Electronic Thesis and Dissertation Repository


Doctor of Philosophy




Dr. Frank Beier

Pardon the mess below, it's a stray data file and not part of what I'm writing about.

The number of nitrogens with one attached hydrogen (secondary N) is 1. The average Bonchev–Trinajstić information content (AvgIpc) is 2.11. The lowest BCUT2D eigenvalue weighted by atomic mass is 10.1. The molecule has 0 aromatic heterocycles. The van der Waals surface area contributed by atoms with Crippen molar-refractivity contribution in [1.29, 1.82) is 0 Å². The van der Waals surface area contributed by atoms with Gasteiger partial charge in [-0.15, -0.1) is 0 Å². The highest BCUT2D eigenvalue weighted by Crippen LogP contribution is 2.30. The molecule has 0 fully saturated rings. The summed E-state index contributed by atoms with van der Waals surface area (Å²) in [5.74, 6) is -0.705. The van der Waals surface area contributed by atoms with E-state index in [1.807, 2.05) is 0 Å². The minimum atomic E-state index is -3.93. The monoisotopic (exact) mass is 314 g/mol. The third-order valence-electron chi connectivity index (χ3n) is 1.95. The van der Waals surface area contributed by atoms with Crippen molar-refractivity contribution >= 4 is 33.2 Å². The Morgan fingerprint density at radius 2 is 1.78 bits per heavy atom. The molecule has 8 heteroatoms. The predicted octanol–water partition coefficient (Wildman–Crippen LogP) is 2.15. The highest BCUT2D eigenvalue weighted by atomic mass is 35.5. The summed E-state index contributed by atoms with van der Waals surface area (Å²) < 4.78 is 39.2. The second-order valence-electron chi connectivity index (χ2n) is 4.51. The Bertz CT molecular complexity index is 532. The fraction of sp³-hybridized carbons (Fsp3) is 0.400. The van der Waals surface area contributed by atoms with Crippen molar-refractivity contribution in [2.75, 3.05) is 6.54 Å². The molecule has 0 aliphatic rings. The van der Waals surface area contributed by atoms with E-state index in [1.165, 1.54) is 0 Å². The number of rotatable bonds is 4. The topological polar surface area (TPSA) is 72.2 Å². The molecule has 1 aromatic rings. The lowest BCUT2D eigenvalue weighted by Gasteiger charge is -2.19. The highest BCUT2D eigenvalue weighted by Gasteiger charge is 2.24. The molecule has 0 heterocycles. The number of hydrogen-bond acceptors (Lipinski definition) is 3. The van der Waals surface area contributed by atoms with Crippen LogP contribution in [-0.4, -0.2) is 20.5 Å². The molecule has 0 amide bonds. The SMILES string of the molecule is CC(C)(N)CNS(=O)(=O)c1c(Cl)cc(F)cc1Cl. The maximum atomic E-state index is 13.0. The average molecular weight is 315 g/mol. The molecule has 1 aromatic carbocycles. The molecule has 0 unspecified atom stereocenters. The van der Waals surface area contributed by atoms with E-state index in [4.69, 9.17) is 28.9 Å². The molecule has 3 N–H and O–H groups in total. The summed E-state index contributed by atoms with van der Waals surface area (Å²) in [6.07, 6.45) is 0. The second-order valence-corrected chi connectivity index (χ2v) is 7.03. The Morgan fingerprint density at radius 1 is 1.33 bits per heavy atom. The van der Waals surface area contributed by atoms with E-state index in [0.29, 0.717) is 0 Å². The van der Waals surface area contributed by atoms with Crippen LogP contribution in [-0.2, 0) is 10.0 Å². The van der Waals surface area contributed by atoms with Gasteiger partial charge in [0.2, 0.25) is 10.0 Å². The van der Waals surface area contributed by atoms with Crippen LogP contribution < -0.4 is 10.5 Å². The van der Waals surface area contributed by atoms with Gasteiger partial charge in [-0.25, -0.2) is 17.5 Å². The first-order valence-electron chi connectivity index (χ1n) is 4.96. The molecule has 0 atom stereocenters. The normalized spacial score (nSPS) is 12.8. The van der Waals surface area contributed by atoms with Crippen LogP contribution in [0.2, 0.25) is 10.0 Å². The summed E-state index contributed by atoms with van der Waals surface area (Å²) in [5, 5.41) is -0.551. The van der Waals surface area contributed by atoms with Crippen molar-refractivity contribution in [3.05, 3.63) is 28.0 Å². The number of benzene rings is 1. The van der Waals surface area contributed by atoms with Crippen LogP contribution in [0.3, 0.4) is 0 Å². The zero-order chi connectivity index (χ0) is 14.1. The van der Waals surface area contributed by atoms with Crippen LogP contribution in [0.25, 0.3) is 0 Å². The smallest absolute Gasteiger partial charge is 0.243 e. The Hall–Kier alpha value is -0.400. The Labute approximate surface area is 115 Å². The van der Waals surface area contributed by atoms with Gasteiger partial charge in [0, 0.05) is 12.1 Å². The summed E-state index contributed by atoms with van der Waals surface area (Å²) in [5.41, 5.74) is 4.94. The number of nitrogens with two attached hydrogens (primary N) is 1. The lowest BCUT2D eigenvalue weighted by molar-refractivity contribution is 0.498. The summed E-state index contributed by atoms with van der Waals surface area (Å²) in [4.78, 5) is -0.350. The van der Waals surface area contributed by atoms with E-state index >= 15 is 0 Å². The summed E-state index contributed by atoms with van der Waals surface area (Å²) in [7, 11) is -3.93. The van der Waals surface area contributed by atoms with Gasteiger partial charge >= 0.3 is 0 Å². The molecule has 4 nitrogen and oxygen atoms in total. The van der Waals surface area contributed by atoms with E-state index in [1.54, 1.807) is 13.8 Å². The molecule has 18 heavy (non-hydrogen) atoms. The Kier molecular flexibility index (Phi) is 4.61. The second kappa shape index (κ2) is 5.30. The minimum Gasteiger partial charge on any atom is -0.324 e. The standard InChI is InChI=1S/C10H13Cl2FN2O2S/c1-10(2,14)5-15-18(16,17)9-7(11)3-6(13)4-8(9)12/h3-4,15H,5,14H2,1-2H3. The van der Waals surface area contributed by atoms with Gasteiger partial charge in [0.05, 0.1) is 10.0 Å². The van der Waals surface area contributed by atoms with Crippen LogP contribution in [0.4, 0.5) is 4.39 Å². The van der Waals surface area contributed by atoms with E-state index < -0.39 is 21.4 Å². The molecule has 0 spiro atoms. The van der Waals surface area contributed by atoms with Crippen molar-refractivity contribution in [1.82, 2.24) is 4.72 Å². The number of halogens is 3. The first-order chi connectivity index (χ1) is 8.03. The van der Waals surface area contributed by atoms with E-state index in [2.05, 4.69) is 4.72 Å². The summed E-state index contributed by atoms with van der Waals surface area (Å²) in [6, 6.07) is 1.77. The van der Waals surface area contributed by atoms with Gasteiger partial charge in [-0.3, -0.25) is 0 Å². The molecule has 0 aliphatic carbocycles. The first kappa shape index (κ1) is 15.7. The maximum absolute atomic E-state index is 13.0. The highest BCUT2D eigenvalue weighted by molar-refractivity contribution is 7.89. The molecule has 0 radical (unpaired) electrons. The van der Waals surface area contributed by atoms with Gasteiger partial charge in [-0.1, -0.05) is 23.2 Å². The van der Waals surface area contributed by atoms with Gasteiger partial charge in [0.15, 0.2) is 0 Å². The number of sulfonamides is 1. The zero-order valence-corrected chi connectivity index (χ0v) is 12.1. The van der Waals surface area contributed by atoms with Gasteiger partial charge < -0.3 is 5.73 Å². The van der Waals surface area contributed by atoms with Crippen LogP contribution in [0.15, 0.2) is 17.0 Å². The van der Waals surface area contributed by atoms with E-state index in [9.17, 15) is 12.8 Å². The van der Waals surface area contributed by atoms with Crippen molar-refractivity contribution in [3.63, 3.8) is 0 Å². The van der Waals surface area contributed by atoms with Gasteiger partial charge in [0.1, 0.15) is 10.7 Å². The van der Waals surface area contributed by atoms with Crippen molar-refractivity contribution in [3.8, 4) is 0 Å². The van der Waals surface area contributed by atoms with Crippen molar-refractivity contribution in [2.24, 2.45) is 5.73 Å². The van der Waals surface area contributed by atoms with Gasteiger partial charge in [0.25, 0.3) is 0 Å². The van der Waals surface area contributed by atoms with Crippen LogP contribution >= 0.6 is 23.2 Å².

Longitudinal growth of endochondral bones is controlled by the cartilage growth plate. Chondrocyte proliferation and hypertrophy, vascular invasion, formation of ossification centers and cartilage replacement by bone tissue are all important processes required for normal growth. These biological processes have to be tightly regulated or disturbances will lead to skeletal diseases. A large number of genes, growth factors and hormones have been implicated in the regulation of growth plate biology, however, less is known about the intracellular signaling pathways involved. Nitric oxide (NO) has been identified as a regulator of cellular proliferation, differentiation, migration, survival and metabolism in multiple cell types. In bone biology, it has been implicated in bone remodeling and the pathogenesis of osteoarthritis, but the roles of specific nitric oxide synthase (NOS) enzymes in chondrocyte physiology and cartilage development are unclear. The goal of this thesis was to analyze the roles of NOS/NO signaling in specific stages of endochondral bone formation. We had shown recently that chondrocyte-specific deletion of the Rac1 gene results in severe dwarfism due to reduced chondrocyte proliferation in mice, but the molecular pathways involved remained unknown. Employing a Rac1-deficient monolayer chondrocyte culture, we showed that loss of Rac1 results in severely reduced levels of inducible nitric oxide synthase (iNOS) protein and NO production. Additionally, reduced iNOS expression was found in Rac1-decifient mice in vivo. Using a tibia organ culture system, we showed that NO donors rescued the antiproliferative effects of Rac1 inhibition. Examination of the growth plate of iNOS-deficient mice revealed reduced chondrocyte proliferation and decreased expression of cyclin D1, while ATF3, a suppressor of cyclin D1 transcription, showed increased expression. Thus, we identified iNOS/NO as a novel mediator of Rac1 signaling and ATF3 as a link between iNOS and chondrocyte cell cycle. Doe to the skeletal phenotypes we observed in iNOS-deficient mice, my next study investigated effects of inactivation of endothelial nitric oxide synthase (eNOS) on cartilage development in mice. eNOS-deficient mice showed increased lethality and reduced bone growth, delayed ossification and a marked reduction in the number of proliferating chondrocytes. The mechanisms leading to these bone phenotypes appear to be caused by decreased cyclin D1 and increased p57 expressions in mutants, resulting in slower cell cycle progression and earlier cell cycle exit. Additionally, expression of early chondrocyte markers such as Sox9 was reduced and prehypertrophic markers were upregulated in mutant mice. Because my studies had shown upregulation of nNOS in eNOS-null cartilage, next I analyzed the skeletal phenotype of nNOS-deficient mice. Transient growth retardation, reduced length of long bones, less trabecular bone and decreased mineralization were shown in nNOS KO mice. Reduced proliferating chondrocyte numbers in mutants may in part be due to premature cell cycle exit, shown by reduced cyclin D1 and upregulated p57 expressions. Similar to the other two mutant strains, ATF3 was a link between nNOS and reduced cyclin D1 expression. In addition, I demonstrated increased apoptosis, reduced early chondrocyte markers such as Sox genes and increased prehypertrophic markers RORα and c-Fos in mutant mice. Together, these data suggest that NOS/NO presents a core signaling pathway to regulate chondrocyte proliferation and differentiation through control of cell cycle protein.